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Businesses, residents in protest zone sue Seattle

Businesses, residents in protest zone sue Seattle
© Getty Images

A group of businesses and residents in the Capitol Hill neighborhood of Seattle filed a federal lawsuit against the city for “extensive harm” they have faced as the location of the Capitol Hill Occupied Protest (CHOP). 

Protesters have occupied the neighborhood for several weeks after city police left their east precinct following clashes with demonstrators sparked by the police killing of George Floyd in Minneapolis last month.

The class-action lawsuit, which includes apartment buildings in the area, claims that the litigants support the Black Lives Matter movement but accuses the city of helping CHOP protesters. They claim the autonomous zone has made it difficult for them to receive deliveries, city amenities and conduct business.  

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“This lawsuit does not seek to undermine CHOP participants’ message or present a counter-message,” the lawsuit reads. “Rather, this lawsuit is about the constitutional and other legal rights of Plaintiffs ... which have been overrun by the City of Seattle’s unprecedented decision to abandon and close off an entire city neighborhood, leaving it unchecked by the police, unserved by fire and emergency health services, and inaccessible to the public at large.”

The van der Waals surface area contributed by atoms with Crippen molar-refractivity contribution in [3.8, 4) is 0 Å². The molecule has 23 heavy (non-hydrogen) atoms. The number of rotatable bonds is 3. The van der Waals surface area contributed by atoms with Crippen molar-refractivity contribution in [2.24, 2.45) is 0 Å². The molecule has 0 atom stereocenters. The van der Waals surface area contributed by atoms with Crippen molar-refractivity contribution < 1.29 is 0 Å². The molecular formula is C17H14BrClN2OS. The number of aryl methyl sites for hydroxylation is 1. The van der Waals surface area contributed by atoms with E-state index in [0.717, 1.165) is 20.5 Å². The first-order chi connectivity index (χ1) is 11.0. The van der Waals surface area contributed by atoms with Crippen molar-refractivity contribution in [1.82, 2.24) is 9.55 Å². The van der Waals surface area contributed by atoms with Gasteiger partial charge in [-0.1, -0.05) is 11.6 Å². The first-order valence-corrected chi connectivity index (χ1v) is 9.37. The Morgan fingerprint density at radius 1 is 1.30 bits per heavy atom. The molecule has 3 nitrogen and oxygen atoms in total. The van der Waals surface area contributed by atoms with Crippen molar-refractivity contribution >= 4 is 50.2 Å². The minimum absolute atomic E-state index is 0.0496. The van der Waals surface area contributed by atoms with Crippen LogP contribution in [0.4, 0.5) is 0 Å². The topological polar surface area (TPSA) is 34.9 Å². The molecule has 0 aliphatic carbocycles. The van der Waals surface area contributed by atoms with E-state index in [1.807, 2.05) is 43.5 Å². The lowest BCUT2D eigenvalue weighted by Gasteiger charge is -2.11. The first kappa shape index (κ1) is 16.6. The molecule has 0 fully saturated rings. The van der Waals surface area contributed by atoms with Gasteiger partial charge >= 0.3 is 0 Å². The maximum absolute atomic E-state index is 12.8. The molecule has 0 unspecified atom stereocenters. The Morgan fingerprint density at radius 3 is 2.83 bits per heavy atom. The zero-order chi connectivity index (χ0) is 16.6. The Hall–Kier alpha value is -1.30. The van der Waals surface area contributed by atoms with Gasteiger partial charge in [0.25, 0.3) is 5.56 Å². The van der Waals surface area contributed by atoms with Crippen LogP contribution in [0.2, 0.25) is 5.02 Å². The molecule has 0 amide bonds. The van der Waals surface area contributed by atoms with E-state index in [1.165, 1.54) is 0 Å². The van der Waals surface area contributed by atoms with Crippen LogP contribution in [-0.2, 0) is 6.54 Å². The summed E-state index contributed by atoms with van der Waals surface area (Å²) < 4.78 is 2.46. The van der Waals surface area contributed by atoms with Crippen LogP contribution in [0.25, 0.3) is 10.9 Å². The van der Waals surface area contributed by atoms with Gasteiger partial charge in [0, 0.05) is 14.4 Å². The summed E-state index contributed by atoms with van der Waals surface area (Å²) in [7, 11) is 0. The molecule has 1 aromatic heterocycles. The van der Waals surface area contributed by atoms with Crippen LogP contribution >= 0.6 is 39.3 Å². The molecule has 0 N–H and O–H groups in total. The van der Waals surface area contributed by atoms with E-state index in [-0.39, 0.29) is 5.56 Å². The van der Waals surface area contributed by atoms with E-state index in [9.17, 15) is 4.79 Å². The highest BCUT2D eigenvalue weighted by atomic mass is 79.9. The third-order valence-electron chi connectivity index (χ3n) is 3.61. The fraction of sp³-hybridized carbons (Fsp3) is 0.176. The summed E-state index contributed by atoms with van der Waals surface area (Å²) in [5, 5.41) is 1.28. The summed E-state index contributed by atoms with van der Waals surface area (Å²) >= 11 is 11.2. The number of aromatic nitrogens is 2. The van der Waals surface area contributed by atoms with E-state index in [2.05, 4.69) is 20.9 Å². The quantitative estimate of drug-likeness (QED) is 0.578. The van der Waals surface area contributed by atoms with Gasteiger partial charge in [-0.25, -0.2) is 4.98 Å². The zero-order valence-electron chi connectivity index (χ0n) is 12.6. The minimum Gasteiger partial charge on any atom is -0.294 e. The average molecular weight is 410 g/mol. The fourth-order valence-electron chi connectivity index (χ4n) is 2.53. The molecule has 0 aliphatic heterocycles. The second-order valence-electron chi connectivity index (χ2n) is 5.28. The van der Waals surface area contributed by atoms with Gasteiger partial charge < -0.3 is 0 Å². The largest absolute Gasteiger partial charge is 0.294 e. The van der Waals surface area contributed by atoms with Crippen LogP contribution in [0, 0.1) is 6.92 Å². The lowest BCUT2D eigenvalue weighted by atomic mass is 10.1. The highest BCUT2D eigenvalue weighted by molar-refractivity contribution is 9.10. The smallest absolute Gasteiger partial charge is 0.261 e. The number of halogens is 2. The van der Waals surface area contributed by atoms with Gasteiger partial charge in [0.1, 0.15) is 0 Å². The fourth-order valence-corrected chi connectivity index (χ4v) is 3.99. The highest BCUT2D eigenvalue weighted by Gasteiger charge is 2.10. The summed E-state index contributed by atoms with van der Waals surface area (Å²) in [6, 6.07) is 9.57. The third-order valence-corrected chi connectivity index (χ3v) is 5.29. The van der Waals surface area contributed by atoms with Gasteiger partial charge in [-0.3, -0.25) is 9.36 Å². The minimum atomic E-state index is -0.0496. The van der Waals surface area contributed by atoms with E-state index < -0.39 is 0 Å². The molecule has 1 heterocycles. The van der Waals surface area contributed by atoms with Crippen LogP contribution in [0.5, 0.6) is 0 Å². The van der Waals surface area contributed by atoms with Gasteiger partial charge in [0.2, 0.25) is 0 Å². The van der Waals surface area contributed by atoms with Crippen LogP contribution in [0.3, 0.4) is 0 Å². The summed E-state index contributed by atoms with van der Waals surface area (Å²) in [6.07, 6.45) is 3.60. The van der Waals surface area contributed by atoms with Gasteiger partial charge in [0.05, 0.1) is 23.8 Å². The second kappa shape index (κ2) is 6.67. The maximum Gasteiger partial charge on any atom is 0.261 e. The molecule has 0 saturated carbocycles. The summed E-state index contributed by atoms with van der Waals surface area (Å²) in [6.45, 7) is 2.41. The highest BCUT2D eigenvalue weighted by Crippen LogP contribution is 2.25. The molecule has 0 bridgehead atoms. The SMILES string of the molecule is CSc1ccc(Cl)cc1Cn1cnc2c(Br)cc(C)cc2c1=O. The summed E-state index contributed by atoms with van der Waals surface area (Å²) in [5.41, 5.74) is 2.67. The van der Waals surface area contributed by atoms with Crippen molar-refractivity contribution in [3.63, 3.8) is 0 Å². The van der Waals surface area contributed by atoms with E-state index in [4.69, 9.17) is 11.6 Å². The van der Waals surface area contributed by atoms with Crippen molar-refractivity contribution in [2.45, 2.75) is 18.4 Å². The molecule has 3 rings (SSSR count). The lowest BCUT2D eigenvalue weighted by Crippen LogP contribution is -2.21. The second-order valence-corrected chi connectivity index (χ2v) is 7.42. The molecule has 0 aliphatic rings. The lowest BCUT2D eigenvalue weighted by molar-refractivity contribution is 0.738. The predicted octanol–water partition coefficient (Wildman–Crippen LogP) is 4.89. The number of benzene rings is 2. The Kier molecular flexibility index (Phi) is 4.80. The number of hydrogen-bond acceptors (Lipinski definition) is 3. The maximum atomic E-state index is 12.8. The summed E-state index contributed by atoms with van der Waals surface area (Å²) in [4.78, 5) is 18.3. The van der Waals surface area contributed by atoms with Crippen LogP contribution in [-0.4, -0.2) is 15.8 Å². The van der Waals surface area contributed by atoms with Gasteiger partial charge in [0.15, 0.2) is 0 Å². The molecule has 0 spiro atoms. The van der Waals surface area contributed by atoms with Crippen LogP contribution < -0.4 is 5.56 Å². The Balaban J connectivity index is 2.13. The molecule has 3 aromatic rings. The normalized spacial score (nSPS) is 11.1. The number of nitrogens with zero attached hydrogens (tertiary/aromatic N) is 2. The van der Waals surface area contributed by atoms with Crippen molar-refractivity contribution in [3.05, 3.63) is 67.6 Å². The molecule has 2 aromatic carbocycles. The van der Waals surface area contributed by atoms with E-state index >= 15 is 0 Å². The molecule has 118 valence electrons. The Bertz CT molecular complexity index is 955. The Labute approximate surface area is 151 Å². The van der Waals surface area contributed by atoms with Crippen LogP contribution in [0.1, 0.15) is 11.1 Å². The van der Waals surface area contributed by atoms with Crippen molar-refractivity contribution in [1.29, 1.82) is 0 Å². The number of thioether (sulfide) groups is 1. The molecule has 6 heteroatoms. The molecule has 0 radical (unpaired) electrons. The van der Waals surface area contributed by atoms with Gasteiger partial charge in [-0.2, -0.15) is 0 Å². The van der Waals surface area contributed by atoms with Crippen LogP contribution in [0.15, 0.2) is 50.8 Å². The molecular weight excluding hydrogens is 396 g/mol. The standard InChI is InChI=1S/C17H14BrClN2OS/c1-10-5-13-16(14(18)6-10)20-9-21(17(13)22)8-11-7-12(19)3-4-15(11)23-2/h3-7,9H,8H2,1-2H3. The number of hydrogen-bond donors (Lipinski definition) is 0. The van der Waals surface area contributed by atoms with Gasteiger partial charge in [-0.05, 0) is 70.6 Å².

Seattle Mayor Jenny DurkanJenny DurkanPolice accountability board concludes that Seattle police officers used excessive force during encounters with protesters Seattle, Portland, NYC sue Trump administration over threat to pull federal money Investigation recommends firing detective who appeared to mock protesters hit by car MORE (D) said Monday the city’s police department would return to the abandoned East Precinct after a weekend marked by three shootings in the otherwise peaceful zone.

She said that protests would still be allowed, but authorities would try to scale back evening activities by asking protesters to voluntarily leave rather than use force. 

“It’s time for people to go home, it is time for us to restore ... Capitol Hill so it can be a vibrant part of the community,” Durkan said, according to The Seattle Times. “The impacts on the businesses and residents and the community are now too much.”